As a medical student with the incredible opportunity to represent the voice of health at the UN climate talks, the day before my departure I was confronted with the following headline on the front-page of the Guardian:
‘Rich nations ‘give up’ on new climate treaty until 2020’
You might expect this would be demoralising. I’m flying to Durban in South Africa, inflicting a heavy financial and carbon cost and before my participation has even begun the leaders of rich nations have just ‘given up’. And of course to a certain extent you’d be right. The science has never been more clear – we are running out of time to prevent catastrophic climate change. We need to act now. However, it is important to remember that decarbonisation represents an unprecedented overhaul of the way we live our lives in pretty much every single way. A globally agreed climate deal would need to be similarly unprecedented in both its vision and its scale. But then the global problem we face could almost replace the dictionary entry for the word ‘unprecedented’. Clearly we need to be realistic – what can we achieve and how can we achieve it?
Durban is an important conference. As much as the parties involved try to downplay its importance, COP17 could go a long way to forming the detailed frameworks required for a future climate deal. This includes capacity building to ready ourselves for the impacts of climate change we know are coming, essential details on funding climate finance, and working out how technology can be transferred from high-income countries to low-income countries to allow sustainable development and protect the population from the worst effects of climate change. The details agreed now will have enormous impacts on how a future deal might work, what can be achievable, the effect on health and how this can be minimised.
Our organisation, Medsin, is an experienced advocate on global health issues. For many years we’ve worked within possibly the most multisectoral field there is. Whether lobbying for trade agreements that ensure access to essential medicines for the most vulnerable populations, delving into the economics of strengthening healthcare systems, or assessing the impact of agricultural policy on health, we have learnt how to manoeuvre within complex and often inaccessible frameworks, communicating our message in a relevant and human way. Our knowledge of these systems can inform policymakers on what works and what doesn’t.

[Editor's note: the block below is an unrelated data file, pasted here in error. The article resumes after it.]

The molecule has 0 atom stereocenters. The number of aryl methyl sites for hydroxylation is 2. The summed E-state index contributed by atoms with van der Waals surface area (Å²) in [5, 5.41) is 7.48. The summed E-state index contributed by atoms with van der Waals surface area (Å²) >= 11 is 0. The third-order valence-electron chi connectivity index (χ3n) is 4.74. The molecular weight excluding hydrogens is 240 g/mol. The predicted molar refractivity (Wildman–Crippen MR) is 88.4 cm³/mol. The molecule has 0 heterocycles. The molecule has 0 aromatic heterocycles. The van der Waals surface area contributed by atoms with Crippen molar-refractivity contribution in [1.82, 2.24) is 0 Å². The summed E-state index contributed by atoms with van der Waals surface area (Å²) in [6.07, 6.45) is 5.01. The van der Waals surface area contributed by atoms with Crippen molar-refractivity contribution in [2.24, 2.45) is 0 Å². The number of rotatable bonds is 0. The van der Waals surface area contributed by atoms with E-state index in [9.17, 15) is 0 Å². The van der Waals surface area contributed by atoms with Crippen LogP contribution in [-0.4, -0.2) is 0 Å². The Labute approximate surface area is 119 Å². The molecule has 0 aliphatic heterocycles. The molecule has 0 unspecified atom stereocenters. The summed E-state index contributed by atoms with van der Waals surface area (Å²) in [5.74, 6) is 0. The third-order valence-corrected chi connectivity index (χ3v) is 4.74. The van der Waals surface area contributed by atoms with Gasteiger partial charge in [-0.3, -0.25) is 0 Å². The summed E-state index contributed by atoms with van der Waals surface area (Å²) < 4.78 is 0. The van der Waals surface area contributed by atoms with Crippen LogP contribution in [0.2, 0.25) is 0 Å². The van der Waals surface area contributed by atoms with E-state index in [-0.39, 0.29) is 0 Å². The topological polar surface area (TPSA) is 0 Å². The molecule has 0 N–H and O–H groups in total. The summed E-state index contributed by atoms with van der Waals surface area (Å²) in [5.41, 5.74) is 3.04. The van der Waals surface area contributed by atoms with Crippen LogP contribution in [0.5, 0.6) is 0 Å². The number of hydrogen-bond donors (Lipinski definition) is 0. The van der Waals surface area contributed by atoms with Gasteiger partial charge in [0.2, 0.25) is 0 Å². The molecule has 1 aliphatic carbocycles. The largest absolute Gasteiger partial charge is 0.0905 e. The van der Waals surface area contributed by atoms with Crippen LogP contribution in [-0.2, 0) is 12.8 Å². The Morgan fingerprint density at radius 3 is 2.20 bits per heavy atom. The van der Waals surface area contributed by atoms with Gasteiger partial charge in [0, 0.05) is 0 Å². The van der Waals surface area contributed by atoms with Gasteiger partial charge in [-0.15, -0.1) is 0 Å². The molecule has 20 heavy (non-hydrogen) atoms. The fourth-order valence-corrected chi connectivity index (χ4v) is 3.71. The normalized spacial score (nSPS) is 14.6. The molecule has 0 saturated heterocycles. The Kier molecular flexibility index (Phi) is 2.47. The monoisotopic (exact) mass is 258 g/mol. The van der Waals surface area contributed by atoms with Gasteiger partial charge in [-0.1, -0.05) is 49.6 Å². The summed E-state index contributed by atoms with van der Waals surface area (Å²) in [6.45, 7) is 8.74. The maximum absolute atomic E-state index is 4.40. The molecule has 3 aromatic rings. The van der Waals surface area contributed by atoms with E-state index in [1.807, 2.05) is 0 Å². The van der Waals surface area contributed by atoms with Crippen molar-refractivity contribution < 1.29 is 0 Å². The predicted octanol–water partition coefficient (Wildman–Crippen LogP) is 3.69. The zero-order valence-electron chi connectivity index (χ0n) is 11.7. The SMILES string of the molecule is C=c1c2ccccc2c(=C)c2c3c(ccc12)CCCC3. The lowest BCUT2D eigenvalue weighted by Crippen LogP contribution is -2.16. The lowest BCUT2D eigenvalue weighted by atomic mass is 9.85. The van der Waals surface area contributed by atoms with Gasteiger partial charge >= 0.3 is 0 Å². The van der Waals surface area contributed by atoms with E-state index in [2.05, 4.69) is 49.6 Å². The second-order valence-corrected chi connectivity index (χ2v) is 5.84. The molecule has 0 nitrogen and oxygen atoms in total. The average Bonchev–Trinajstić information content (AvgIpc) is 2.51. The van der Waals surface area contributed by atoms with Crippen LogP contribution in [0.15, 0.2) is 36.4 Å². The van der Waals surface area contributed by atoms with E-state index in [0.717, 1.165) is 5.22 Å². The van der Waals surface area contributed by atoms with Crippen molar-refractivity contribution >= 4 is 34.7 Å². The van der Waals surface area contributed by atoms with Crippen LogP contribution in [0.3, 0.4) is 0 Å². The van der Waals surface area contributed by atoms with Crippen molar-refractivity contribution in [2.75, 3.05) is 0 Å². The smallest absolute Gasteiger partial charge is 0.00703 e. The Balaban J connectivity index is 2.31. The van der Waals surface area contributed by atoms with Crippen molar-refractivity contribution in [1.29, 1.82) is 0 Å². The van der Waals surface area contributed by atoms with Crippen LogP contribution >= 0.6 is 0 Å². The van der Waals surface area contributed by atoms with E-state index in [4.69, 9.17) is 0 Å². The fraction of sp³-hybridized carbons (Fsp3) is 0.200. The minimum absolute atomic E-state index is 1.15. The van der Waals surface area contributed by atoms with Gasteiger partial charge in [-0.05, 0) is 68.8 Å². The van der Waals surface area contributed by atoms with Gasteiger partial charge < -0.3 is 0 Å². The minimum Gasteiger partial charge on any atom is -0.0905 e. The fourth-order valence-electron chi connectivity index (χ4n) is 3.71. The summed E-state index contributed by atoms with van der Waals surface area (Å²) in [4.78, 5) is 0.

This is where health professionals can make the difference in Durban. Mitigation and adaption to climate change requires a cross-sectoral and integrated approach and we have direct experience in advocating for and working within this. In Durban we must ensure that the input of the global health community is sought and that experts in public health are present within the make up of important committees. We need to be focussed on specific areas of policy to target where the health input will be most valuable.
Traditionally climate change is hard to relate to. The impact of climate change on health can be made personal, human and real. Measures to combat climate change – like adapting the design of cities to allow and encourage cycling and walking – will also lead to us living healthier lives. By communicating these messages we hope to provide the motivation and the justification for negotiators to work towards resolute action on climate change.
This article was originally posted on BMJ blogs: http://blogs.bmj.com/bmj/2011/11/25/johnny-meldrum-the-role-of-health-professionals-in-un-climate-change-negotiations/